Definition of taster in US English:

taster

noun

  • 1A person employed to test food or drink for quality by tasting it.

    ‘experienced tasters can tell which plantation coffee beans are from’
    • ‘An anecdote about food tasters begins: ‘One bright summer day, I had lunch with two women who run a company in New Jersey called Sensory Spectrum.’’
    • ‘A panel of trained professional tasters also found electroheated milk to be sweeter, with less bitter, oxidized and stale flavors than UHT processed milk.’
    • ‘Professional tasters spend most of their time tasting alcoholic drinks, so it's pleasant to foray into the non-alcoholic sector.’
    • ‘The professional chocolate tasters have a great time as, unlike their wine-tasting counterparts, they don't have to spit it out.’
    • ‘The company also says its cheese was picked as the consumers' favourite in blind tests it conducted involving 300 tasters.’
    • ‘I'd probably be a food critic or a food taster because I like pies!’
    • ‘A French gastro-psycho-thriller about the psychologically twisted relationship between a young waiter and a pompous, manipulative businessman who hires him as a food taster.’
    • ‘A professional tea taster, he was Typhoo's chief blender before joining Mumbo.’
    • ‘But more than 35 papillae indicates that you are a supertaster - as are many professional tasters and chefs.’
    • ‘The traditional Slovakian dish of goulash went down very well with the food tasters.’
    • ‘This was the quality-control taster, said our guide.’
    • ‘But I have been asked to write something here because there are people reading this who don't know anything about food tasters.’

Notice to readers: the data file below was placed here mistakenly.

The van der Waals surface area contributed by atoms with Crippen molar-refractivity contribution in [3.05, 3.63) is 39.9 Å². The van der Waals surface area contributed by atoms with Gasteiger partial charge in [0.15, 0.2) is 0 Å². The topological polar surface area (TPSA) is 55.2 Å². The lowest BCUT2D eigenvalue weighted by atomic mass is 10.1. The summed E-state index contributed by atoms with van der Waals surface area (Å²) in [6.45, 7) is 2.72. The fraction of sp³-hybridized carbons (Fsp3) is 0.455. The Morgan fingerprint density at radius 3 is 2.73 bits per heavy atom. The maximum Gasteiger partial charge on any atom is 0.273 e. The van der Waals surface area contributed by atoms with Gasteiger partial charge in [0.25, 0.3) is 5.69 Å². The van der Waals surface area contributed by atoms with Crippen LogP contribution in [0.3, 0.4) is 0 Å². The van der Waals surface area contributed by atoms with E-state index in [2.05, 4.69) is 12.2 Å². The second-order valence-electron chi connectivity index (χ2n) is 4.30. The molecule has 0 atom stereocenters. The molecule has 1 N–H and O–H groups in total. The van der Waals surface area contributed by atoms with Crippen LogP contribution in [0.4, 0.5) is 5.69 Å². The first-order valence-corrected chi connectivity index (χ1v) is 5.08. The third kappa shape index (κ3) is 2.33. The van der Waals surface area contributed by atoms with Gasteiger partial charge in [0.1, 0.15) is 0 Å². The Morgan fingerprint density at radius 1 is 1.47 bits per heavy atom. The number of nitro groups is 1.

• ‘My best advice, Olga, is to be guided by the Evening Press's ‘professional’ food tasters; you can't go far wrong with them.’
    • ‘He started at Taylors as a trainee taster and quality sales assistant, dealing in tea and coffee.’
    • ‘They studied 38 traits using a variety of physical and biochemical assays, plus a panel of trained tasters.’
    • ‘The only correct way to hold the glass is by the stem though some professional tasters and aficionados like to hold it by the base.’
    • ‘When presented with pairs of food, our trained tasters were able to detect the irradiated beef or chicken 66 of 72 times because it had a very slight ‘off’ taste.’
    • ‘Sir Titus Salt kept a watchful eye over a panel of beer tasters judging a competition to recreate a brew in his honour yesterday.’
    • ‘I wanted the filling to be the real thing so I tested the recipe with many of my trusted tasters in the pub before I settled on the final mix.’
    • ‘So for ages, the domain of beer analysis has been left to the subjectivity of professional tasters.’
    exhibition, presentation, display, illustration, exposition, teach-in
    View synonyms
    1. 1.1 A small cup used by a person tasting wine.
      • ‘In fact, it was a rare Charles II (1660-1680) silver wine taster.’
    2. 1.2 An instrument for extracting a small sample from within a cheese.
      • ‘This magician will tirelessly sample the cheese in the making, estimate the flexibility of the paste, evaluate the intensity of the Penicillium roqueforti with a cheese taster.’